Recently James Randi posted a video questioning the validity of some archaeological research currently going on in Nazareth with regards to sites mentioned in the bible. Randi uses this as a platform to call the whole bible into question. While I agree with him that a lot of this "archeology" into biblical sites is questionable, I can't agree with making the jump from that to a general dismissal of religion.
In the video, Randi demonstrates a pretty developed knowledge of the bible, a knowledge greater than what you see in most Christians, yet he strongly maintains he doesn't believe any of it, so much so, that the wants you not to believe it either.
What would motivate someone to learn so much about something they don't believe in? James Randi professes he has no religion, but I would suggest his religion is anti-religion. He is both priest and evangelist for anti-religion and that's what motivates him to learn so much about the bible.
People have such a strong desire for religion that they maintain it, even if their religion is anti-religion and whatever human trait motivates Christians to try and gain converts also motivates Randi to seek converts to his belief system.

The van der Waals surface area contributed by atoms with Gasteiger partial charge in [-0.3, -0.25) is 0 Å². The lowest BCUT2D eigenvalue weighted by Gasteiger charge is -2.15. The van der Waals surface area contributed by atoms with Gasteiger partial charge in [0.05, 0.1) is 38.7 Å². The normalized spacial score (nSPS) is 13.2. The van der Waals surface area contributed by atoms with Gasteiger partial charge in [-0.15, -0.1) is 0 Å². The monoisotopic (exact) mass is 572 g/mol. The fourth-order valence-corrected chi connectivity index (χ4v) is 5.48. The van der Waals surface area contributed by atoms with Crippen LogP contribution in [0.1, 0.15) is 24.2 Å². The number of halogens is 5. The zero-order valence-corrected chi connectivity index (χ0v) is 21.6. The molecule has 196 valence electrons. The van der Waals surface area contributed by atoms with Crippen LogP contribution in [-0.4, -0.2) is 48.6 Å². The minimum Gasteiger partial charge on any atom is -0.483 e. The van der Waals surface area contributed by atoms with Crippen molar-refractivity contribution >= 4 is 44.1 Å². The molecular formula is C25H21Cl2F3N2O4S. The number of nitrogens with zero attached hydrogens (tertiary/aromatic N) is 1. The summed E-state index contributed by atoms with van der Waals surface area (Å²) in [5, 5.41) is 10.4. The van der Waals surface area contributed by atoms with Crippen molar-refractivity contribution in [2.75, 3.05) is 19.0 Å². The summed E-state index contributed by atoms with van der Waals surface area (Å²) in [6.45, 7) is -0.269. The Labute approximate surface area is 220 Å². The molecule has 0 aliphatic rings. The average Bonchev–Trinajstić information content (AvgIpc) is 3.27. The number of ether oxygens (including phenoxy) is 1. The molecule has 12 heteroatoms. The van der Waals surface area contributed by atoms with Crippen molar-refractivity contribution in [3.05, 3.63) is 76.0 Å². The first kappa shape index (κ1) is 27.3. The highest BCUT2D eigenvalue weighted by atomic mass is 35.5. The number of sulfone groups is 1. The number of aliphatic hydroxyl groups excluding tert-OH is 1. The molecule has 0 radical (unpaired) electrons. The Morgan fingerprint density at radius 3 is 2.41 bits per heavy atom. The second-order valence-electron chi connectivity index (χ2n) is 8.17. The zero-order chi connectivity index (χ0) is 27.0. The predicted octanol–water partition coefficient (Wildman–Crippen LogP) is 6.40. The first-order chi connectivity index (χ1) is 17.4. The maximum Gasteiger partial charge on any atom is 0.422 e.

This desire to convert people to our own point of view isn't limited to religion. You see it in sports, politics, art and pretty much every other aspect of human activity. It is ubiquitous. We say it doesn't matter if other people think the way we think, but clearly it does, even if it doesn't make a whole lot of sense.
Historically, a great deal of suffering has gone into this idea of making people believe what we believe. We'll fight wars to push our beliefs and gladly torture those who disagree with us. Atheists like Randi claim to be enlightened and advanced, but really they're doing exactly the same thing they criticize believers for.
I worry that atheists like Randi are motivated by the belief that we know everything and what we don't know isn't worth believing in. The fallacy of that philosophy is actually much more evident than the fallacies they want to point out about religion, but they'll never see it.
If we can't trust the religious not to make unfounded archeological claims to support their beliefs, can we really be all that sure to trust the anti-religious won't do the same? If so, who can we trust for a genuinely objective opinion on these matters?